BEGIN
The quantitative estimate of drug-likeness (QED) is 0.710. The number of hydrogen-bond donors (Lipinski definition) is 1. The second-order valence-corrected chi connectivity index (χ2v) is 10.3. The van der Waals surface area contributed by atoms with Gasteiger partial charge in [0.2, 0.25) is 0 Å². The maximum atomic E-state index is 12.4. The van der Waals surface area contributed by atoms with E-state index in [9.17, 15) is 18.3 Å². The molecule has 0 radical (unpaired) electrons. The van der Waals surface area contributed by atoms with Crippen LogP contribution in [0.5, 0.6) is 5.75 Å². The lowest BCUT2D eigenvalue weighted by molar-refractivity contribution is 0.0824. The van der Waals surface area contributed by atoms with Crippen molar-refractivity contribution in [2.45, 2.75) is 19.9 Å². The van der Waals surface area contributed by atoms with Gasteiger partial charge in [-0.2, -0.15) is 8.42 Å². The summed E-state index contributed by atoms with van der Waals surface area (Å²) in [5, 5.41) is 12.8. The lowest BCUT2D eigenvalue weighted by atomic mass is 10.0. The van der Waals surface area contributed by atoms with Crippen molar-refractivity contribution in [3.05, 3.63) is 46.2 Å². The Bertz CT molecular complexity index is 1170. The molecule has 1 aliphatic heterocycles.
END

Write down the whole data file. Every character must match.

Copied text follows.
The quantitative estimate of drug-likeness (QED) is 0.710. The number of hydrogen-bond donors (Lipinski definition) is 1. The second-order valence-corrected chi connectivity index (χ2v) is 10.3. The van der Waals surface area contributed by atoms with Gasteiger partial charge in [0.2, 0.25) is 0 Å². The maximum atomic E-state index is 12.4. The van der Waals surface area contributed by atoms with E-state index in [9.17, 15) is 18.3 Å². The molecule has 0 radical (unpaired) electrons. The van der Waals surface area contributed by atoms with Crippen LogP contribution in [0.5, 0.6) is 5.75 Å². The lowest BCUT2D eigenvalue weighted by molar-refractivity contribution is 0.0824. The van der Waals surface area contributed by atoms with Crippen molar-refractivity contribution in [2.45, 2.75) is 19.9 Å². The van der Waals surface area contributed by atoms with Gasteiger partial charge in [-0.2, -0.15) is 8.42 Å². The summed E-state index contributed by atoms with van der Waals surface area (Å²) in [5, 5.41) is 12.8. The lowest BCUT2D eigenvalue weighted by atomic mass is 10.0. The van der Waals surface area contributed by atoms with Crippen molar-refractivity contribution in [3.05, 3.63) is 46.2 Å². The Bertz CT molecular complexity index is 1170. The molecule has 1 aliphatic heterocycles.